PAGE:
30. Ok so my point is that “the resurgent has already stated Luther Stranges corruption AND they actually endorsed Roy Moore: “Hopefully Alabamans won’t fall for it. Conservatives have a real chance to cause to strike fear into the hearts of Mitch McConnell and the establishment squishes in D.C. by electing Roy Moore to the Senate.” http://theresurgent.com/luther-strange-campaigns-against-mcconnell-despite-being-backed-by-mcconnell/ AND now republicans are trying to ditch Moore because of some really courageous chicks that spoke up and that means many of them are endorsing Luther Strange and my oh my what is Joe Carter gonna say? This is as complicated as a sex abuse scandal in a church!!

  31. I was trying to figure out where Joe Carter personally stands on Roy Moore and Jim Zeigler both today and more importantly before the moore scandal and geez Joe should be a politician himself cause he is great at double speak and rationalization. This quote of his on the trump/clinton election may shed some light on how he weighs church leadership…scary if its saying its ok to ignore abuse in leadership for the good of the Gospel. “For the Justice side, this means deciding how to convince others that supporting Trump and downplaying character is consistent with the biblical standard of leadership, and how their choice won’t impede gospel advance. For the Witness side this means figuring out what additional measures can be taken to offset the detrimental effects on justice that will result from a Clinton presidency.” http://www.christianexaminer.com/article/election-exposes-widening-chasm-among-southern-baptist-evangelicals/51200.htm.

    Sorry i was looking for the gospelTM- trademark logo but hit the by accident lol

  32. What you’ve cited is proof positive that Godless liberals do not believe the Bible. Why else would they marshal a railroad smear campaign against a Godly man like Judge Moore?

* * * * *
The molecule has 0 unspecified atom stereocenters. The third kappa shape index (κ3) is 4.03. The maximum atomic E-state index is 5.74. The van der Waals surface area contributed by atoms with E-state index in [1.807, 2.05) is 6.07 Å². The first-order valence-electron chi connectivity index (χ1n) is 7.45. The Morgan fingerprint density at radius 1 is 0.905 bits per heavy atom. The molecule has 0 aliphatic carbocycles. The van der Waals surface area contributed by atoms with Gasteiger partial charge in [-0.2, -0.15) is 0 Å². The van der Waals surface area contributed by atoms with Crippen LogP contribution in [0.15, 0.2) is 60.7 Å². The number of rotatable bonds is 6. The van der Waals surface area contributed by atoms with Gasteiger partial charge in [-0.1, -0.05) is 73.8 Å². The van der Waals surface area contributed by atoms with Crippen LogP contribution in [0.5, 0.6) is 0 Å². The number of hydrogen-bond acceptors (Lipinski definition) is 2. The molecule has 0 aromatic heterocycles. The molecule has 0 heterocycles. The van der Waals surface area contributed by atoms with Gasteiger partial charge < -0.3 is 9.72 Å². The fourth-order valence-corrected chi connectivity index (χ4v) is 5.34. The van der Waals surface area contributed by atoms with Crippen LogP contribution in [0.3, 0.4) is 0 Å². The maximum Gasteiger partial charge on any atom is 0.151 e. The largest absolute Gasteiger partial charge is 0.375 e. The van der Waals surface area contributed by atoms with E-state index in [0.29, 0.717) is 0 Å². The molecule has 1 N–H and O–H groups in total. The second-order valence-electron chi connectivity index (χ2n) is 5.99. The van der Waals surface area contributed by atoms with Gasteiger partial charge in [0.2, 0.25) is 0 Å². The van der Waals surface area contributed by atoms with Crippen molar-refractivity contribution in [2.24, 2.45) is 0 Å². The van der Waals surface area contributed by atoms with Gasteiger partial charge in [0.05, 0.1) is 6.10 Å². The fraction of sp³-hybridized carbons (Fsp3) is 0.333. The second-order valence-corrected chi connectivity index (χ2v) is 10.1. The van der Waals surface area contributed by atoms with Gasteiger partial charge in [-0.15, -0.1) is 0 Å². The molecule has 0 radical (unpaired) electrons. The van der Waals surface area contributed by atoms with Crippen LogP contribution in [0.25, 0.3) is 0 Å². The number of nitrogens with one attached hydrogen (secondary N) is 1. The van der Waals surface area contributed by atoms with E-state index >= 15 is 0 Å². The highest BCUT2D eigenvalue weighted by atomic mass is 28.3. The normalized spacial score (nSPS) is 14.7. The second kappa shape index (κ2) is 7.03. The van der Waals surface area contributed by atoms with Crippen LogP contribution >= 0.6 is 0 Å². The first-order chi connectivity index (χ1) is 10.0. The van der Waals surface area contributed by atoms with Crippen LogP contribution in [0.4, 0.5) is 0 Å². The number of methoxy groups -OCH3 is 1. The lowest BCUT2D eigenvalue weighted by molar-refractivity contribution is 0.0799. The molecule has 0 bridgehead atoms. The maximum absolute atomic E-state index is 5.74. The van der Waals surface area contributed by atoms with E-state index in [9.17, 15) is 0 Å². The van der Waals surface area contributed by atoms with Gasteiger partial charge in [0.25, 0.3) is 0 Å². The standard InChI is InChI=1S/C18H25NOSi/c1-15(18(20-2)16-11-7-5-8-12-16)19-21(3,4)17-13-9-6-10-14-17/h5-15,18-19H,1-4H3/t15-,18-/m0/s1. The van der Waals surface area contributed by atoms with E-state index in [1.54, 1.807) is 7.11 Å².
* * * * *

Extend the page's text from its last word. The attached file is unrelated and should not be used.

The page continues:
Sorry, but your comment makes me want to weep for victims.I think you’ll find that harrassment/rape claims – usually by women against more powerful men – are nearly always found to be true. Only a very small percentage are fabricated. The odd fantasist is usually caught out by inconsistencies in her account. I’m old enough to remember the 1960-70s. It was not understood back then the lasting harm that is caused by sexual abuse/harrassment. Ask anyone who was abused as a child/teen, they will tell you the trauma, the PTSD has lasted many decades and had a profound effect on, or even ruined, their adult lives. And the reason they didn’t report it earlier, but lived with the trauma that ate away at the very core of their being? They knew in past times they would not be believed reporting abuse by a powerful and often power-mad male perpetrator. Especially if he were a ‘Godly’ one.

  33. In his own twittery words:
    Joe Carter
    Joe Carter
    @joecarter
    ·
    Oct 10
    Replying to @mississippi1962 and @purpleyodalove
    I don’t think it’s right to blame the actual victims. But people who enable the abuse should be held accountable.
    Joe Carter
    Joe Carter
    @joecarter
    ·
    Oct 10
    Replying to @mississippi1962 and @purpleyodalove
    I’m sorry to hear that. Do you think any other person who had knowledge of the assault had a moral obligation to say something?
    Joe Carter
    Joe Carter
    @joecarter
    ·
    Oct 10
    Replying to @mississippi1962
    So are you saying that none of the people who knew about his behavior had any moral obligation to protect women from further abuse?
    Joe Carter
    Joe Carter
    @joecarter
    ·
    Oct 10
    Replying to @purpleyodalove and @mississippi1962
    So it’s okay if people know about abuse and don’t say anything or try to stop it?
    Joe Carter
    Joe Carter
    @joecarter
    ·
    Oct 10
    Replying to @purpleyodalove and @mississippi1962
    I’m referring only to the women who it didn’t happen to but who knew the abuse was happening to other women and said nothing.
    Joe Carter
    Joe Carter
    @joecarter
    ·
    Oct 10
    Replying to @mississippi1962
    I’m not saying she should have gone to the police. But shouldn’t she have done *something* to protect other women?
    Joe Carter
    Joe Carter
    @joecarter
    ·
    Oct 10
    Replying to @wigglesmcghee
    Yes, I agree. That too is shameful.
    Joe Carter
    Joe Carter
    @joecarter
    ·
    Oct 10
    Replying to @wigglesmcghee
    I’ll leave that to her own conscience. But if she knew and kept quiet that is certainly troubling.
    Joe Carter
    Joe Carter
    @joecarter
    ·
    Oct 10
    Keeping silent about it also allowed it to happen again.
    https://mobile.twitter.com/joecarter

  34. Conversation
    Joe Carter
    Joe Carter
    @joecarter
    ·
    Aug 31
    “Did God really say…?”

    The Bible: Yes

    “I’m a Christian! Who gave you authority to tell me what to believe?”

    The Bible: God
    Charlie Rosen
    Charlie Rosen
    @cacisor
    ·
    Aug 31
    Ha, you never really address the fact that the Bible can be and has been interpreted in hundreds of different ways.
    Joe Carter